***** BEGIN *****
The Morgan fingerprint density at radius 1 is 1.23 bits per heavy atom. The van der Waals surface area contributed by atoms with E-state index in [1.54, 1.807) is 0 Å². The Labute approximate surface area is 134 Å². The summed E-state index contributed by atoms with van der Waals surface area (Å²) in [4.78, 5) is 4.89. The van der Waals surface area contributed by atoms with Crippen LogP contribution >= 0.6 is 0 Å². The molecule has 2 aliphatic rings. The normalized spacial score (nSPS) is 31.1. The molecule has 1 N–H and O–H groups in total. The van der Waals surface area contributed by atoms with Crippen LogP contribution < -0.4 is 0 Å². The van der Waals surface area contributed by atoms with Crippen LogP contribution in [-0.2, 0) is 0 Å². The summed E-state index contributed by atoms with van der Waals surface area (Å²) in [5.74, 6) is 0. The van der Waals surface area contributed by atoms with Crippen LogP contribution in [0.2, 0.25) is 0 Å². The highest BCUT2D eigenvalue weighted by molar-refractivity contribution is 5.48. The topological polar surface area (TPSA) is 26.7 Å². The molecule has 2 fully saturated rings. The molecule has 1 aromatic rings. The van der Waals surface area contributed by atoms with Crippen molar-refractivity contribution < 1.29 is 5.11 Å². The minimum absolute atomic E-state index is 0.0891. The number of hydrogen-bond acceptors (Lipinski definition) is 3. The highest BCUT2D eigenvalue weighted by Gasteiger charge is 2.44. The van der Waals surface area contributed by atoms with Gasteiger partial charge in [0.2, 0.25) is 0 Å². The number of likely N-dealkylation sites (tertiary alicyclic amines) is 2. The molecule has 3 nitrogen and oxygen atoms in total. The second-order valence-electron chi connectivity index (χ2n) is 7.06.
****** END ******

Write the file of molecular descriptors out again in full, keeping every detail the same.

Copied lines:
The Morgan fingerprint density at radius 1 is 1.23 bits per heavy atom. The van der Waals surface area contributed by atoms with E-state index in [1.54, 1.807) is 0 Å². The Labute approximate surface area is 134 Å². The summed E-state index contributed by atoms with van der Waals surface area (Å²) in [4.78, 5) is 4.89. The van der Waals surface area contributed by atoms with Crippen LogP contribution >= 0.6 is 0 Å². The molecule has 2 aliphatic rings. The normalized spacial score (nSPS) is 31.1. The molecule has 1 N–H and O–H groups in total. The van der Waals surface area contributed by atoms with Crippen LogP contribution < -0.4 is 0 Å². The van der Waals surface area contributed by atoms with Crippen LogP contribution in [-0.2, 0) is 0 Å². The summed E-state index contributed by atoms with van der Waals surface area (Å²) in [5.74, 6) is 0. The van der Waals surface area contributed by atoms with Crippen LogP contribution in [0.2, 0.25) is 0 Å². The highest BCUT2D eigenvalue weighted by molar-refractivity contribution is 5.48. The topological polar surface area (TPSA) is 26.7 Å². The molecule has 2 fully saturated rings. The molecule has 1 aromatic rings. The van der Waals surface area contributed by atoms with Crippen molar-refractivity contribution < 1.29 is 5.11 Å². The minimum absolute atomic E-state index is 0.0891. The number of hydrogen-bond acceptors (Lipinski definition) is 3. The highest BCUT2D eigenvalue weighted by Gasteiger charge is 2.44. The van der Waals surface area contributed by atoms with Gasteiger partial charge in [0.2, 0.25) is 0 Å². The number of likely N-dealkylation sites (tertiary alicyclic amines) is 2. The molecule has 3 nitrogen and oxygen atoms in total. The second-order valence-electron chi connectivity index (χ2n) is 7.06.